You can add more characters if you want, for example ‘{“.”, “?”, “/”, “<", ">“, “\”, “|”}’ set AppleScript’s text item delimiters to {“:”} set theSubject to every text item of theSubject set AppleScript’s text item delimiters to {“-“} set theSubject to theSubject as text set AppleScript’s text item delimiters to saveTID # Compose file name set msgFileName to theDate & fieldSeparator & theSender & fieldSeparator & theSubject # Limit file name length # Max is 255, but decomposed characters like ü, ä, é etc.
count as two charcters (UTF-8 NFD!); so we better have some margin.
if (count of msgFileName) > 180 then set msgFileName to text 1 thru 180 of msgFileName set msgFileName to msgFileName & “.eml” # Save to file try set newFile to (open for access file (exportDestination & msgFileName) with write permission) on error errMsg number errNum if errNum is -43 then alertDestination(exportDestination, errNum, errMsg) else if errNum is -1410 then alertNameLength(msgFileName, errNum, errMsg) else alertOther(errNum, errMsg) end if error number -128 end try write theSource to newFile close access newFile set msgCount to msgCount + 1 end repeat # Read stop watch set timeElapsed to (current date) – timeStart # Display stats display alert “Completed” message “Exported ” & msgCount & ” message(s) in ” & timeElapsed & ” seconds to “” & (POSIX path of exportDestination) & “”.” as informational ———————————————————————— # Handlers on chooseFolder() tell application (path to frontmost application as text) set dest to (choose folder with prompt “Pick a folder to export your mails to:”) end tell return dest end chooseFolder on alertNoSelection() display alert “No Message Selected!” message “Select one or more messages in the messages list and run the script again.” buttons {“Got it!”} end alertNoSelection on alertDestination(dest, eNum, eMsg) # -43 display alert “Destination folder missing or not accessible” message “Please check the folder path you have set at the beginning of the script or check the write permissions of the destination folder:” & return & return & dest & return & return & “# Error number:” & return & eNum & return & return & “# Error message:” & return & eMsg as critical end alertDestination on alertNameLength(fName, eNum, eMsg) # -1410 display alert “File name too long” message “Because of a very long Subject line the file name of this email message is too long:” & return & return & fName & return & return & “Please lower the file name length limit in the.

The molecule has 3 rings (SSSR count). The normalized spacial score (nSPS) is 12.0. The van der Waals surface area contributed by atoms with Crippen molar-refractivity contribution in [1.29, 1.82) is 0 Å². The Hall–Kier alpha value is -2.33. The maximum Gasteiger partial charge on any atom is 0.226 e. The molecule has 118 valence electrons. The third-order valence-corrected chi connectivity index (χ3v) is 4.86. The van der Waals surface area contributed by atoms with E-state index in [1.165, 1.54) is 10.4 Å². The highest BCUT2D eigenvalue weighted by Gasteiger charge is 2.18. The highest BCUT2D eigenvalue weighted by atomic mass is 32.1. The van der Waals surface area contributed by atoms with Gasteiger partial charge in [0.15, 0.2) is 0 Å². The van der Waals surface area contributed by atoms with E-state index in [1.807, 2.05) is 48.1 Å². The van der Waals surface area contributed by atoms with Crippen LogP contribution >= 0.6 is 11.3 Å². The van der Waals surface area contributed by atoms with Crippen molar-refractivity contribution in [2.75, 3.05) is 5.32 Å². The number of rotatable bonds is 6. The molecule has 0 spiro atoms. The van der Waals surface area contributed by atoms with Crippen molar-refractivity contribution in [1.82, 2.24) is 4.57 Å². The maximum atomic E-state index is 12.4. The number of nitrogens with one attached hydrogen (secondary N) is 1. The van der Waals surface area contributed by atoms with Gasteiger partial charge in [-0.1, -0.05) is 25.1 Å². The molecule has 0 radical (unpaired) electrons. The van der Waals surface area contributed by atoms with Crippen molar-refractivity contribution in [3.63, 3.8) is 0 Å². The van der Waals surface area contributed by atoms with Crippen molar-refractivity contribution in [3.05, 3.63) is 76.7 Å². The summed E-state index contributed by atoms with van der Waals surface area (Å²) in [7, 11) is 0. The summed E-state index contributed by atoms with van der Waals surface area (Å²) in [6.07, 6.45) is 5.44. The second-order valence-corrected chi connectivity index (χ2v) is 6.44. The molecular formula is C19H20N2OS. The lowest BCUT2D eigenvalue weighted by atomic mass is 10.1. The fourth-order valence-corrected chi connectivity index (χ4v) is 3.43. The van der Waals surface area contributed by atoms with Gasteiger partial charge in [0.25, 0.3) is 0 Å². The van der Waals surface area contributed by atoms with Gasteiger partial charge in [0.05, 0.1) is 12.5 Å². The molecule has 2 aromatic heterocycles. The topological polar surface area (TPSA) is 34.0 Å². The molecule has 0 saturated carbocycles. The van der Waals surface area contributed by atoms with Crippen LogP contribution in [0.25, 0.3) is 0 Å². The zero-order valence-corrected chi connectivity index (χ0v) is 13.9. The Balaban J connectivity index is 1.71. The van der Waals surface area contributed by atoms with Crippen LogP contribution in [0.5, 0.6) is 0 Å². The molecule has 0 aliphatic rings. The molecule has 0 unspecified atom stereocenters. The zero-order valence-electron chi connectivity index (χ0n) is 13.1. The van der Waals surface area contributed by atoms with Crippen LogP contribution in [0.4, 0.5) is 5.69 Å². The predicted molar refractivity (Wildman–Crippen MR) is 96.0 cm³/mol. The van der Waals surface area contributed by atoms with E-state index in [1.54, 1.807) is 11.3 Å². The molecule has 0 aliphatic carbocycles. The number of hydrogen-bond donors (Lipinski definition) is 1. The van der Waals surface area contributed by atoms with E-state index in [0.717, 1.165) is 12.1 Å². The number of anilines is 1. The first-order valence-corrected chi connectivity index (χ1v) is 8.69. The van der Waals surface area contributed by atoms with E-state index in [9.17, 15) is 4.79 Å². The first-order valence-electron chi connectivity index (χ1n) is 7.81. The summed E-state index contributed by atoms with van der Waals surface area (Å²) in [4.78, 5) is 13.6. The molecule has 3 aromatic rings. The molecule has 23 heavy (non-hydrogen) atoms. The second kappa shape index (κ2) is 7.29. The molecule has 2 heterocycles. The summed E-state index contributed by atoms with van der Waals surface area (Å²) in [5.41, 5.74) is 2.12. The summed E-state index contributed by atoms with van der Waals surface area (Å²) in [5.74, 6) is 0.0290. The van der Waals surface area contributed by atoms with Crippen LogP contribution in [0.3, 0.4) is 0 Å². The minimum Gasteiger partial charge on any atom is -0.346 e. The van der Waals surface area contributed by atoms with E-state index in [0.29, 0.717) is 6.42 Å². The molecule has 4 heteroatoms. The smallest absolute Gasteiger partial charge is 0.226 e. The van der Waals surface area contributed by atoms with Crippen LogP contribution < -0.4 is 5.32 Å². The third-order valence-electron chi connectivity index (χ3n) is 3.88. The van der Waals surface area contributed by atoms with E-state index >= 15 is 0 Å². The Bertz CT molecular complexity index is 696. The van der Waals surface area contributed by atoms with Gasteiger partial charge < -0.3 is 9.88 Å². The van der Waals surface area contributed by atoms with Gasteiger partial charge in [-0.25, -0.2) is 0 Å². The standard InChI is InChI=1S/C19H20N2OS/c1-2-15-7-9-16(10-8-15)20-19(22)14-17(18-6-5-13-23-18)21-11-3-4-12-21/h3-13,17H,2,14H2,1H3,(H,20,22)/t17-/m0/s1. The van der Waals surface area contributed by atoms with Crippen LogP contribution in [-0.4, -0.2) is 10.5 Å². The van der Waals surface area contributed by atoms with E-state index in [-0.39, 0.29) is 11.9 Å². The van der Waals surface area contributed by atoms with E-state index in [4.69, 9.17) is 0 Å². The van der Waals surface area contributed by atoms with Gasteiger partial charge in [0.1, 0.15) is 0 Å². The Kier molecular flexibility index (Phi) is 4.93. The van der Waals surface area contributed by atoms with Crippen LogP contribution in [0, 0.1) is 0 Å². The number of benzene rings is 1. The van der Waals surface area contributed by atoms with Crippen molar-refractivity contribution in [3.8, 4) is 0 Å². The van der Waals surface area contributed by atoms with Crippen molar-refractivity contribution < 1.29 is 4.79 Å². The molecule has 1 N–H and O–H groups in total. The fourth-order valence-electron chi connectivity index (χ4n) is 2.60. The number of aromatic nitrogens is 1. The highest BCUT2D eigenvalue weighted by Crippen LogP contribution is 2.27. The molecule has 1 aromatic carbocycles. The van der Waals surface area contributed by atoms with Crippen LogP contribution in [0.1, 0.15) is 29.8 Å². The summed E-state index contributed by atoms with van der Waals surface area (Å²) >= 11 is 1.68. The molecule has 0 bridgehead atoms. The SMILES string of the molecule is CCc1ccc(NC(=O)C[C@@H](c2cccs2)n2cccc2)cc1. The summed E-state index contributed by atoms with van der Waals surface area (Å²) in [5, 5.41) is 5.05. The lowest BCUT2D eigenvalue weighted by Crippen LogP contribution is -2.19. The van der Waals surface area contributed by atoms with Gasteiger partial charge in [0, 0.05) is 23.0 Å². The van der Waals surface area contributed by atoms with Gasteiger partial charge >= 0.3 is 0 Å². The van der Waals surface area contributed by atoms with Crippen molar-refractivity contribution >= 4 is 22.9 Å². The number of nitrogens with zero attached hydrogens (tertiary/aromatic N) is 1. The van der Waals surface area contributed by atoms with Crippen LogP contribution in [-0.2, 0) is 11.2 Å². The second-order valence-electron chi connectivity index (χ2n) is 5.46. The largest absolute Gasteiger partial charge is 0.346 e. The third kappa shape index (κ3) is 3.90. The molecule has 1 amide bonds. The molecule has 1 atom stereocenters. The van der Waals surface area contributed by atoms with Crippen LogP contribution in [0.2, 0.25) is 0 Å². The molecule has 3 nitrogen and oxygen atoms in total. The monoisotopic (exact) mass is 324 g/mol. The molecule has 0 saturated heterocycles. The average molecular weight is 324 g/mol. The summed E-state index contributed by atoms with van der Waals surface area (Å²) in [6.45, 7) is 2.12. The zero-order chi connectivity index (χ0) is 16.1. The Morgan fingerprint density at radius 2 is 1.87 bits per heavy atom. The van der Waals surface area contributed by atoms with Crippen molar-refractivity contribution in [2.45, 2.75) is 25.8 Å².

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I left out the Top Level Domain to squeeze as much useful info as possible into the file name.
However, you can easily modify the file naming pattern in the script.
Mar 29, 2017 Author Tom , , Scripts AppleScript, , Script, , Post navigation.